Staff from a PHSA dues paying program may nominate a parent, former parent and/or coworker for the Francine Bunch Award. To nominate a candidate, staff must complete the Francine Bunch Nomination Form in full and attach a narrative that describes how the nominee meets the six criteria above.

Each nomination form and accompanying narrative will be evaluated by the PHSA Scholarships and Awards Committee, and one parent and one staff person will be selected to receive the award. Award winners are recognized with a commemorative plaque during PHSA’s Annual Spring Conference.


The application packet is available at the PHSA website. All applications must be received by 3 p.m. on Thursday, March 2, 2023.


SNAP Emergency Allotment Ending After February 2023

Pennsylvania Supplemental Nutrition Assistance Program (SNAP) recipients will receive their last extra monthly emergency payment in February 2023.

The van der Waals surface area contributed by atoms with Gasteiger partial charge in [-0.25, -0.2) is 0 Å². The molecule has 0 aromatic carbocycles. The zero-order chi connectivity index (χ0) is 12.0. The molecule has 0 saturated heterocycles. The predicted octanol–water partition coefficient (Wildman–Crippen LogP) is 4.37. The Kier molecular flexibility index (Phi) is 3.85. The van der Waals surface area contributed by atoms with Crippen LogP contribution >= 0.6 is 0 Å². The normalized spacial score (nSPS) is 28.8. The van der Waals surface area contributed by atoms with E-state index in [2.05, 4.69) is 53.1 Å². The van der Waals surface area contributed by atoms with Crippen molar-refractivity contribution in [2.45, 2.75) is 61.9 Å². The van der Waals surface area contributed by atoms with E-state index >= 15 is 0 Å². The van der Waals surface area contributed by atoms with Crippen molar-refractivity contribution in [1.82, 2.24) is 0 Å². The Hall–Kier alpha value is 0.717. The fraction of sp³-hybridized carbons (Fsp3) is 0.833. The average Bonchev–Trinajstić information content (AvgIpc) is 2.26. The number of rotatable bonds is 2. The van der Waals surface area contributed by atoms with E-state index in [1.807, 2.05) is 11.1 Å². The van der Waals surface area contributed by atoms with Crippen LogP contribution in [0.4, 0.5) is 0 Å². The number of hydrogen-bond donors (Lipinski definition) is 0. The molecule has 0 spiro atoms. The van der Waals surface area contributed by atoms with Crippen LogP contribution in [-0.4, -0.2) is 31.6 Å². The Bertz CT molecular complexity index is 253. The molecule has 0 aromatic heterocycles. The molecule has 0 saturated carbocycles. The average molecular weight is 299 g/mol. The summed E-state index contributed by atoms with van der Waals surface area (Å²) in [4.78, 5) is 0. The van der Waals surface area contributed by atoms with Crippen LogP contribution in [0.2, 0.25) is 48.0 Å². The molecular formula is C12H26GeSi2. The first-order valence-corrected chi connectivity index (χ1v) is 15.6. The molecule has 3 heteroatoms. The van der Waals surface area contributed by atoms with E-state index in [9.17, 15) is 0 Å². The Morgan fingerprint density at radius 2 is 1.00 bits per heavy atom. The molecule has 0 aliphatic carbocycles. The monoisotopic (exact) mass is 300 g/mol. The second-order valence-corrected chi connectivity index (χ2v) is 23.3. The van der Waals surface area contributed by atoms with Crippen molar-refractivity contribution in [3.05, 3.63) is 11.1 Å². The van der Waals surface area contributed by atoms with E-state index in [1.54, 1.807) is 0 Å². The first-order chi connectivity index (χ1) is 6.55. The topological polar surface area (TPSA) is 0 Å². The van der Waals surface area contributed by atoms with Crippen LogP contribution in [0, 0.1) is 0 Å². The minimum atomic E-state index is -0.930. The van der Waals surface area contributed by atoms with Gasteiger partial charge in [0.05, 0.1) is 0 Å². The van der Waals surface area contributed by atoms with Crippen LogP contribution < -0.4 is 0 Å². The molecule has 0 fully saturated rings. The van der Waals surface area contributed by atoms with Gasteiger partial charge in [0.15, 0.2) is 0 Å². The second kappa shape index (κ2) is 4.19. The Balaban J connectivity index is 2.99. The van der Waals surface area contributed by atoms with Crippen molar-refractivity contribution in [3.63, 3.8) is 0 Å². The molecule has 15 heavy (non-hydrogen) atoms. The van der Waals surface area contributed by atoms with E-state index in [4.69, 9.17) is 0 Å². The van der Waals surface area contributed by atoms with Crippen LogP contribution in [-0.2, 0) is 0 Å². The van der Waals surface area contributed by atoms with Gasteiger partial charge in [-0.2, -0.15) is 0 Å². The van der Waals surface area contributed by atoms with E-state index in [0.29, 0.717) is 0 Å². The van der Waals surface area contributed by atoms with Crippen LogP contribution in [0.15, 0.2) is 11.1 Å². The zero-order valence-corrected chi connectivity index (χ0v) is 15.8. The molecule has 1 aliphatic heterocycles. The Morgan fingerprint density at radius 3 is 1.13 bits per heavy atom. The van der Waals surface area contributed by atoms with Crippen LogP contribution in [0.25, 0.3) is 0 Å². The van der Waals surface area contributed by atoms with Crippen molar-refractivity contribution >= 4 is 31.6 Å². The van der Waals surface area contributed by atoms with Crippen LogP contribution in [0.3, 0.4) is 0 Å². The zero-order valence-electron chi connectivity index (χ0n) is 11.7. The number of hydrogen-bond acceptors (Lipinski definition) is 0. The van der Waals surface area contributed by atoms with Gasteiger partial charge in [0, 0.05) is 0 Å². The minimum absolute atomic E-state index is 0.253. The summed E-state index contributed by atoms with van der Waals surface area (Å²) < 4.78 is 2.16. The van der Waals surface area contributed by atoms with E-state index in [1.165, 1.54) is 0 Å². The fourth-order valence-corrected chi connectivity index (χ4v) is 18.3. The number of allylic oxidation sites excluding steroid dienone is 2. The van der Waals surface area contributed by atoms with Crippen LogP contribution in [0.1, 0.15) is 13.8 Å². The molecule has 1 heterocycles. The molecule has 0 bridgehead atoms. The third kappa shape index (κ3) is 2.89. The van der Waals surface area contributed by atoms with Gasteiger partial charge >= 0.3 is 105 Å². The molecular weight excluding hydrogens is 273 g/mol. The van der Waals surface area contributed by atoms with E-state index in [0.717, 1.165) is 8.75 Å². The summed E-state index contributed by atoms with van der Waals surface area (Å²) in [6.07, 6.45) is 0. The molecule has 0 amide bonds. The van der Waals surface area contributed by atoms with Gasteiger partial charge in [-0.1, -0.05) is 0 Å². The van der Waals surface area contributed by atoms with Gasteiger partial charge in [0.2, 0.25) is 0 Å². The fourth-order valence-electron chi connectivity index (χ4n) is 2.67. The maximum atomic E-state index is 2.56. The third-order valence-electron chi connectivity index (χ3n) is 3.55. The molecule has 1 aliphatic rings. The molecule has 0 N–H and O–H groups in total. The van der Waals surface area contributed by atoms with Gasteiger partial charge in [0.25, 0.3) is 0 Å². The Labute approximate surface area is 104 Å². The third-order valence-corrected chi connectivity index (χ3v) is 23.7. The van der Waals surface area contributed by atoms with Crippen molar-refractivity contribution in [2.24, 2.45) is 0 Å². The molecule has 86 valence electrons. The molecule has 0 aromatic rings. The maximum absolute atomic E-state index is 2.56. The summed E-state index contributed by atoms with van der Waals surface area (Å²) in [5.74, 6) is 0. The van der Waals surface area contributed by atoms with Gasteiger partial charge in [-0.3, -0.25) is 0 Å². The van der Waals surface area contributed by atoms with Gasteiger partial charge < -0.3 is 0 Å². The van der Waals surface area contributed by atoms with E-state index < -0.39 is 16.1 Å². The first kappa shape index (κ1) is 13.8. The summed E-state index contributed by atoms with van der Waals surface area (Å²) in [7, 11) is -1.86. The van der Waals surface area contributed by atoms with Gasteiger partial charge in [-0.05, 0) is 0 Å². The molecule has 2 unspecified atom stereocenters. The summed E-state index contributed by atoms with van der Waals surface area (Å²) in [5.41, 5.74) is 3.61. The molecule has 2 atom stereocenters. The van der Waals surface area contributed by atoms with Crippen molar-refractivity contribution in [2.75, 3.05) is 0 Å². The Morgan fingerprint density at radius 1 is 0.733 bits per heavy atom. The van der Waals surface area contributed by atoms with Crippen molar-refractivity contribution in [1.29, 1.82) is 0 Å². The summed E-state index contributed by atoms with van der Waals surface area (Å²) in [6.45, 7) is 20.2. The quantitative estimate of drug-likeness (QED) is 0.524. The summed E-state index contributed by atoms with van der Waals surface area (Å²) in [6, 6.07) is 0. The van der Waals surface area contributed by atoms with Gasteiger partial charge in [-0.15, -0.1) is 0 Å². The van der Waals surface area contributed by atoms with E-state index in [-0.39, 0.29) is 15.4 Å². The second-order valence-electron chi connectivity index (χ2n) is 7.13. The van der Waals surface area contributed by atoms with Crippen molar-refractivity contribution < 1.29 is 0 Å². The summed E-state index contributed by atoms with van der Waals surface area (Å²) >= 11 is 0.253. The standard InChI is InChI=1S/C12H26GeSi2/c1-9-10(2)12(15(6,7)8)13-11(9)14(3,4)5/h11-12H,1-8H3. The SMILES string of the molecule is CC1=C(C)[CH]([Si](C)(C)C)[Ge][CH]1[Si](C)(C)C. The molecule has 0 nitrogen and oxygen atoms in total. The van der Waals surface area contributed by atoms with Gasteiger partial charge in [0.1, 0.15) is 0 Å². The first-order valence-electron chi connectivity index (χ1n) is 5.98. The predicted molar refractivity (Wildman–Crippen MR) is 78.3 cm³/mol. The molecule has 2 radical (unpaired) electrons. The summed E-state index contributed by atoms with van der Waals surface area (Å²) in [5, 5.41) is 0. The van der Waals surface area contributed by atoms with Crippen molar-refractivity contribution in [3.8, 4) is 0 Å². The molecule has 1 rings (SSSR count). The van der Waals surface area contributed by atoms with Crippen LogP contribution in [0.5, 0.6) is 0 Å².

(This article was updated on January 20, 2022 to reflect the ending date of the emergency allotment).


Due to the COVID-19 pandemic, SNAP recipients have been receiving extra monthly emergency allotments since April 2020.

Right now, SNAP benefits are paid in two payments during the month: regular SNAP benefit is paid in the first half of the month and the extra payment (known as an Emergency Allotment) is paid in the second half of the month.

On December 23, 2022 Congress passed budget legislation that – among many other things – will end SNAP Emergency Allotments after February 2023. This means that starting in March 2023, recipients will only receive one regular SNAP payment.

Additional food assistance resources are available on the PA Department of Human Services website.


This Just Harvest flyer explains more about the change and how to ensure you get as much SNAP as you can now that Emergency Allotments are ending.

Allegheny County residents who have questions about their SNAP benefits, want to check eligibility, or need help applying, can reach out to Just Harvest for assistance. Call 412-431-8960 (option 3) and leave a name, contact information, and the best time to reach out Monday through Friday from 9 a.m. to 5 p.m. or fill out the form on the Just Harvest website.